It’s hard to reconcile to sharper Popovich of his early tenure with one who’s now so open with his warmth, and who can no longer escape to the safety of a harder demeanor with so many clips on the inter-webs paying tribute to his relative affability.
I can’t help but wonder if, free of the weight of expectations, he’s enjoying the game more than ever. It certainly seems like it. And what’s interesting about that is how it exposes the ugliness in my frequent inability to just enjoy the game for what it is; to indulge in my love for the thing itself. I suspect I’m not the only one.
I’ve been watching Pop’s face a lot this season. It’s not hard to understand why I’d want to shift my attention from the product that’s on the court, lottery aspirations aside.
And I’ve been witness to a surprising amount of joy.
I’ve seen the gleam in the eyes of a man who’s getting to watch (in his own words) a spiritual variation of a young Manu Ginobili galloping madly about in Jeremy Sochan. I’ve seen the fatherly pride in Tre Jones’ attention to detail, and refusal to quit no matter how over-matched.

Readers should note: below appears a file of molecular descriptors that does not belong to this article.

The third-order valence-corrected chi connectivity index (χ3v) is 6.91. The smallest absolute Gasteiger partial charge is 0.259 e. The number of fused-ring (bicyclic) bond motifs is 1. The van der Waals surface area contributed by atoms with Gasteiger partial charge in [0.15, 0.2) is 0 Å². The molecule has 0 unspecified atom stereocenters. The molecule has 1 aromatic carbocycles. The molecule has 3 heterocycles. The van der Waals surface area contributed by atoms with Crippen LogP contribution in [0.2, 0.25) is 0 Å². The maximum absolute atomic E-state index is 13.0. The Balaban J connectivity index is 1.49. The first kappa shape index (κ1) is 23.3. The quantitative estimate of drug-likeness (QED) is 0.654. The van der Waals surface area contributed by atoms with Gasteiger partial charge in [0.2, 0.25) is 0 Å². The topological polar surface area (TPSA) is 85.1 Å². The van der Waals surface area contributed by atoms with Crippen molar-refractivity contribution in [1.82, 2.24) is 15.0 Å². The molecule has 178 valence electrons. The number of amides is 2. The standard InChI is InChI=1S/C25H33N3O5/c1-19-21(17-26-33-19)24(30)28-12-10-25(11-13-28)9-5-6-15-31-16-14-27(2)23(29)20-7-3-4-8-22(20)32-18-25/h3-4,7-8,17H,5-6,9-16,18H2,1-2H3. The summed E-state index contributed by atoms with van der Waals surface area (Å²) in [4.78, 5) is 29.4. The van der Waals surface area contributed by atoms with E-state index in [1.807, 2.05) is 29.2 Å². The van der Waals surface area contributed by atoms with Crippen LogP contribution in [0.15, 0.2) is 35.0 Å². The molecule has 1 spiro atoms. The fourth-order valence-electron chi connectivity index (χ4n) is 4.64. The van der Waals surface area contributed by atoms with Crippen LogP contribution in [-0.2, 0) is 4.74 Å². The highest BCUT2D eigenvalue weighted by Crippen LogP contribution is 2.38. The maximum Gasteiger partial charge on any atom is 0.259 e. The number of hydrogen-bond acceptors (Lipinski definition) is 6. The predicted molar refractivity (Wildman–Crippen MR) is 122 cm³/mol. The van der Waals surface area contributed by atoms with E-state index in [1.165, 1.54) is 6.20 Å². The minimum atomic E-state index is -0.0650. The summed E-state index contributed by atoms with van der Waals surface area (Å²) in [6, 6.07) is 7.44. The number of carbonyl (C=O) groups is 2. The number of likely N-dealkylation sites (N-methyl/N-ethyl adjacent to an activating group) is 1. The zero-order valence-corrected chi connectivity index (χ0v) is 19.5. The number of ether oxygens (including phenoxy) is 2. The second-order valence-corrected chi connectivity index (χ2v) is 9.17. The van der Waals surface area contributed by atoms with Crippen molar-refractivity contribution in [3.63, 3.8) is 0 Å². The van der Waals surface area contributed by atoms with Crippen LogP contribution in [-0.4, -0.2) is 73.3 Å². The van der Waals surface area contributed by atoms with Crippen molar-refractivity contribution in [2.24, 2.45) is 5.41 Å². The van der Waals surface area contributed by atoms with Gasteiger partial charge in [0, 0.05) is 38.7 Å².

It’s easy to forget that Pop wasn’t supposed to be doing this right now. He was supposed to be curled up with his wife and a bottle of wine, watching the Spurs try to hammer out a new identity from the comfort of his home. By all rights, he could be incredibly bitter about how things have gone, widowed and abandoned by the last generational player that he and the franchise had placed their faith in, scraping the bottom of the barrel in an effort to find one more; collecting way more losses than wins in the process.
But there he is, attending to and teaching his players in a way that he hasn’t gotten to since his days at Pomona-Pitzer, and grinning like a kid who’s just realized that he can get paid to do it. I wonder if it’s almost a relief after all those years in the pressure-cooker.
Twenty years is a long time. And somehow, as we all know, nowhere near enough.
Playing You Out – The Theme Song of the Evening:
In the Meantime by Spacehog